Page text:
This past Saturday, I could not manage to find one rainbow, not one silver lining in 15 miles of drizzling, cold rain.  I could not find one good reason to run.  I came home dejected and wondering out loud whether I could do this by myself.  When I walked in the door, Daddy O handed me a card addressed to myself that he had found in the mailbox.  Here is what was inside:

Thanks Cousin S, for this rainbow.  I didn't know that a person could send one via USPS, but you did.  I needed this.  I just managed to run 7 miles in the pouring rain before dinner tonight thinking of this sticker.  I was light on my feet and happy to be outside.  I didn't need to look for inspiration this afternoon, because just thinking of this made me giggle for the entire run.  It's on my nightstand for now, I'm waiting for a dry day to apply it to my car.  Wish we lived closer, I think we'd make a good Saturday morning running pair.

Tuesday, March 8, 2011

Ode to the Superhero

For my son, you are my superhero.

On my knees, combing through books in the children's section of the library, I happened to overhear a woman remark to another that there was no value in superheroes.  She went on to clarify that these types of books were simply "silly and downright uneducational".  Out of curiosity, I peered around the corner of the bookshelf to get a better look and there I spied Boy O, practically at their feet surrounded by piles of superhero books, blissfully unaware of the conversation taking place above him.

As my face began to turn red with anger, Baby O saw his opening and darted off towards the marble staircase.  I had no choice but to switch gears, run after him and direct him back into what I term the safety zone.  By the time I arrived back, the women were gone and I plopped myself down next to my boys and let their comments simmer in my noggin, wishing for the opportunity to tell them why I like superheroes. 

In the beginning, I would have much preferred Boy O's fixation to be on dinosaurs, birds, insects or snakes.  You know, something that I was interested in.  I would roll my eyes at the bright outfits and sometimes odd superpowers.  The stories (even the ones geared towards 5 year olds) can also get surprisingly complicated and LONG.  I mean really long.  And we would read them over and over and over....and over.   

These superheroes though, they have a way of infiltrating every aspect of our day to day life and I've grown to see them for who they really are.

They set a good example. Not only are superheroes smart, they are usually quite humble in their lives when they are not saving people and they use their powers to help others. They have become fantastic corrective tools-i.e. Would Clark Kent behave that way?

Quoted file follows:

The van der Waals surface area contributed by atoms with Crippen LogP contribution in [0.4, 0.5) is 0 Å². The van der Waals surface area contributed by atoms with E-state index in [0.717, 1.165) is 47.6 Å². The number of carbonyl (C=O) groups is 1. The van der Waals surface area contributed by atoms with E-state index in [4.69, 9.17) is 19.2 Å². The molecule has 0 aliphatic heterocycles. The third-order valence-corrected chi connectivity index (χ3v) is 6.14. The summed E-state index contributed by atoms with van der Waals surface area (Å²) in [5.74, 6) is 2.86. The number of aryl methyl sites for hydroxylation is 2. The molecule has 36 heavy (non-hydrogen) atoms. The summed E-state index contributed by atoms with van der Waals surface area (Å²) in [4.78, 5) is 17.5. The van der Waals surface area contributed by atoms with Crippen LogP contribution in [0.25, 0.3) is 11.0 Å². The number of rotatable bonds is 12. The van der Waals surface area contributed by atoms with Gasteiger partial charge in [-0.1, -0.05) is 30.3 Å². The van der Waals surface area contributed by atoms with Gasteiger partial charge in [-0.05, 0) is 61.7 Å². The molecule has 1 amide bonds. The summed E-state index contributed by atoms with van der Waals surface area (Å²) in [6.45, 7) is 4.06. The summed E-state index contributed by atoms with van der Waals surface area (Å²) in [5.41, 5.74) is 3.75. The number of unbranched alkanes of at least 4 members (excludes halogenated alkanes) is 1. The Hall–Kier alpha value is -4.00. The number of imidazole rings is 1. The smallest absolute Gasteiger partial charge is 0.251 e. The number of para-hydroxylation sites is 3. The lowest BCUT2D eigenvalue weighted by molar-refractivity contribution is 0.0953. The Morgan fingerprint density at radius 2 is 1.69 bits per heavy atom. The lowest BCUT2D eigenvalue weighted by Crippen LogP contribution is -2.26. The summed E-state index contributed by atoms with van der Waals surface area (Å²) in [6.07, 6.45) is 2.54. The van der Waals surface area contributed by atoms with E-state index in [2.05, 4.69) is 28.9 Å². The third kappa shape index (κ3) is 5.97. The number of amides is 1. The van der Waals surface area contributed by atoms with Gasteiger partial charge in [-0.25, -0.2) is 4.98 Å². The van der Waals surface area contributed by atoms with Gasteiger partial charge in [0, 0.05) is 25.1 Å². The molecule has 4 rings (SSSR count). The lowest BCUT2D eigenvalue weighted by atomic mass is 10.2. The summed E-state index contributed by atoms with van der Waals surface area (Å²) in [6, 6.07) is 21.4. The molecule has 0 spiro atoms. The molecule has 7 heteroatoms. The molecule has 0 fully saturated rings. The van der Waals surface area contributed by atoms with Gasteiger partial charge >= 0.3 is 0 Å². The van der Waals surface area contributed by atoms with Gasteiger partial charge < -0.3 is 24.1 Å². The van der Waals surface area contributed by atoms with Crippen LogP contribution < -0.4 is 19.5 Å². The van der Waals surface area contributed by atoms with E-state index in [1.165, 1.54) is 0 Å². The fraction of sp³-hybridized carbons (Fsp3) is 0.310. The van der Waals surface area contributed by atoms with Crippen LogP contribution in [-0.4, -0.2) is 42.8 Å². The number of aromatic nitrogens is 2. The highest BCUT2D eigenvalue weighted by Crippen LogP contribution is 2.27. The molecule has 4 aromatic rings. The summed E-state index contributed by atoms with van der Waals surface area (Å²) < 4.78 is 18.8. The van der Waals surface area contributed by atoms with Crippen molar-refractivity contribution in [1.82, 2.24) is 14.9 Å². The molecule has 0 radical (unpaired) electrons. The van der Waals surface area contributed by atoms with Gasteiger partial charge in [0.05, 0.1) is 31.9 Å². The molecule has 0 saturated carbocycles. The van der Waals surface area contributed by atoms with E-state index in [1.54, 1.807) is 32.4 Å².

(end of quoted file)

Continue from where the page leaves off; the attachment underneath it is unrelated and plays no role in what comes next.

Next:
They instill a love of books.  Boy O knows all the nooks and crannies of the children's section.  He knows to ask a librarian for help if he needs it.  His limit is ten books per visit.

They inspire creativity.  He has become quite resourceful at fashioning costumes and dwellings from all types of material.  Towels, blankets, cardboard boxes will never be the same and hours can  be spent designing things worthy of a superhero.

They have a past.   All the age-appropriate adoption books I purchased seem one dimensional and empty when I get to the last page.  They don't communicate an experience my son can relate to.  Many superheroes have lost their parents in some way, shape or form and their loss initiates a transition to conversations about a life and history that can be painful to talk about.  I'm glad that he can identify with a superhero.

Superheroes may set great examples, have exciting story lines, and spark imagination but I am most thankful that they have created an avenue in which we get to know our son.  We spend time reading side by side, we get creative together and we talk.  Sometimes they pop up in the most obvious of places and sometimes they creep up on me from behind.  But they always remind me of how valuable they truly are.

Boy O's rendition of the Batmobile:

Tuesday, March 1, 2011

Fish in Water

The staff broke out into applause today as we walked into the pool area, all of us clad in our swim duds.  Baby O and I have been a fixture on the sidelines this last month, me on the bench trying to entertain him in the stroller and him saying, Mama, bath, bath! Me bath!  

This being Boy O's first experience with swim lessons,  I wanted to make sure I was available if he needed me in any way.  I needn't have worried so much, after one month, he advanced to the next level and I felt comfortable enough to sign Baby O and myself up for a baby class at the same time.

Daddy O surprised us by popping in and was able to take some pictures:

Baby O has had his eye on these toys for a long time-I don't think he let them out of his grip for an entire hour.

All smiles, Boy O was very excited to wear his first pair of goggles. My rule was no goggles until you learn how to swim, but last week he started putting his head underwater more and more and his eyes watered for hours afterward due to the chlorine content.  He couldn't be happier. 

Up, up, up the fire pole.....ding, ding goes the alarm and slide down under the water.  Kind of hard to climb if you are holding toy fish in each hand.

Baby O and I were allowed to stay in the pool until Boy O finished his lesson and we had a good time trying to be just like the older kids.

Boy O has really improved and is a natural in the water.  He is pretty adept at the doggy paddle and today was working hard on arm strokes and the back float.  Having been a nightmare in the water at this age myself (lots of tears and screaming as I recall-right Mom, Dad?), I have been pleasantly surprised at the way they have taken to the water.  Here's to hoping we are ready for the Florida beaches soon....